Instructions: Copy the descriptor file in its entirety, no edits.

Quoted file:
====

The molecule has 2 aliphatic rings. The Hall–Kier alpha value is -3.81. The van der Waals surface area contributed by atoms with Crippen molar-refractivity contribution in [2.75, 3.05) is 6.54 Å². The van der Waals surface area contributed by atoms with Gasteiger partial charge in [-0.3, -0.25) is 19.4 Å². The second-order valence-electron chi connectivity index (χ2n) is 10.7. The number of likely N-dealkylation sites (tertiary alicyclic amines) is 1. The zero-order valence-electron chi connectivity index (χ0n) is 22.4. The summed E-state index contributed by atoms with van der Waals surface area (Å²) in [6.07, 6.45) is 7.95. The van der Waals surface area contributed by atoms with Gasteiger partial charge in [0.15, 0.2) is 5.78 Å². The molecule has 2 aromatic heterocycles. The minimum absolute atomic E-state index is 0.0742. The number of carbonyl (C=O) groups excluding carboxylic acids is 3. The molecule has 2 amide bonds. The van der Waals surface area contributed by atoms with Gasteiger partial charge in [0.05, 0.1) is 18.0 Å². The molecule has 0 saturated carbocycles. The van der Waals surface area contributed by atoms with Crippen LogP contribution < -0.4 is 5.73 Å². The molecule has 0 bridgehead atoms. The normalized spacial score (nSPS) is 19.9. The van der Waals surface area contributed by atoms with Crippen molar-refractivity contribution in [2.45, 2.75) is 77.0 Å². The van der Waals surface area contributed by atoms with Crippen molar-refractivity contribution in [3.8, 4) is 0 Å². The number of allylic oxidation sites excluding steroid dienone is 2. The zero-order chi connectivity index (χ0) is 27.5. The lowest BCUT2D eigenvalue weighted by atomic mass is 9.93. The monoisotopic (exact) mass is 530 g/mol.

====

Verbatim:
The molecule has 2 aliphatic rings. The Hall–Kier alpha value is -3.81. The van der Waals surface area contributed by atoms with Crippen molar-refractivity contribution in [2.75, 3.05) is 6.54 Å². The van der Waals surface area contributed by atoms with Gasteiger partial charge in [-0.3, -0.25) is 19.4 Å². The second-order valence-electron chi connectivity index (χ2n) is 10.7. The number of likely N-dealkylation sites (tertiary alicyclic amines) is 1. The zero-order valence-electron chi connectivity index (χ0n) is 22.4. The summed E-state index contributed by atoms with van der Waals surface area (Å²) in [6.07, 6.45) is 7.95. The van der Waals surface area contributed by atoms with Gasteiger partial charge in [0.15, 0.2) is 5.78 Å². The molecule has 2 aromatic heterocycles. The minimum absolute atomic E-state index is 0.0742. The number of carbonyl (C=O) groups excluding carboxylic acids is 3. The molecule has 2 amide bonds. The van der Waals surface area contributed by atoms with Gasteiger partial charge in [0.05, 0.1) is 18.0 Å². The molecule has 0 saturated carbocycles. The van der Waals surface area contributed by atoms with Crippen LogP contribution < -0.4 is 5.73 Å². The molecule has 0 bridgehead atoms. The normalized spacial score (nSPS) is 19.9. The van der Waals surface area contributed by atoms with Crippen molar-refractivity contribution in [2.45, 2.75) is 77.0 Å². The van der Waals surface area contributed by atoms with Crippen molar-refractivity contribution in [3.8, 4) is 0 Å². The number of allylic oxidation sites excluding steroid dienone is 2. The zero-order chi connectivity index (χ0) is 27.5. The lowest BCUT2D eigenvalue weighted by atomic mass is 9.93. The monoisotopic (exact) mass is 530 g/mol.